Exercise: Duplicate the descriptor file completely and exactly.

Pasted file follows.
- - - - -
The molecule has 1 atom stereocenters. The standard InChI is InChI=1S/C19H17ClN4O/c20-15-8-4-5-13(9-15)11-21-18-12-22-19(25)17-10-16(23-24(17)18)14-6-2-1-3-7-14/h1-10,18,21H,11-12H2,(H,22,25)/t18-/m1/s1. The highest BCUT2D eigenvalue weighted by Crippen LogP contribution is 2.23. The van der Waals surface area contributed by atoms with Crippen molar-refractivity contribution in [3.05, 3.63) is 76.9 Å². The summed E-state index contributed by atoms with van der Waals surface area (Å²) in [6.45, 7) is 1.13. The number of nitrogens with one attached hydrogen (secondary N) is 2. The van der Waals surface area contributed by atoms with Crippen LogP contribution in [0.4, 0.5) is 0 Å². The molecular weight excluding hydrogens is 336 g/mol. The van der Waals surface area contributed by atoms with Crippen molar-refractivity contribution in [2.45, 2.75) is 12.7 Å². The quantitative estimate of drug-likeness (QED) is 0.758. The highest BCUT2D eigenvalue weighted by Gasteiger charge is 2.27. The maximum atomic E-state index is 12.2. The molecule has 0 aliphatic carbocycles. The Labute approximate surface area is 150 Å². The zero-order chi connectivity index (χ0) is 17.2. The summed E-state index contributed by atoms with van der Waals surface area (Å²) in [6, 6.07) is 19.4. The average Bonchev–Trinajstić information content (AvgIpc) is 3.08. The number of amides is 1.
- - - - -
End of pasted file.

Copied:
The molecule has 1 atom stereocenters. The standard InChI is InChI=1S/C19H17ClN4O/c20-15-8-4-5-13(9-15)11-21-18-12-22-19(25)17-10-16(23-24(17)18)14-6-2-1-3-7-14/h1-10,18,21H,11-12H2,(H,22,25)/t18-/m1/s1. The highest BCUT2D eigenvalue weighted by Crippen LogP contribution is 2.23. The van der Waals surface area contributed by atoms with Crippen molar-refractivity contribution in [3.05, 3.63) is 76.9 Å². The summed E-state index contributed by atoms with van der Waals surface area (Å²) in [6.45, 7) is 1.13. The number of nitrogens with one attached hydrogen (secondary N) is 2. The van der Waals surface area contributed by atoms with Crippen LogP contribution in [0.4, 0.5) is 0 Å². The molecular weight excluding hydrogens is 336 g/mol. The van der Waals surface area contributed by atoms with Crippen molar-refractivity contribution in [2.45, 2.75) is 12.7 Å². The quantitative estimate of drug-likeness (QED) is 0.758. The highest BCUT2D eigenvalue weighted by Gasteiger charge is 2.27. The maximum atomic E-state index is 12.2. The molecule has 0 aliphatic carbocycles. The Labute approximate surface area is 150 Å². The zero-order chi connectivity index (χ0) is 17.2. The summed E-state index contributed by atoms with van der Waals surface area (Å²) in [6, 6.07) is 19.4. The average Bonchev–Trinajstić information content (AvgIpc) is 3.08. The number of amides is 1.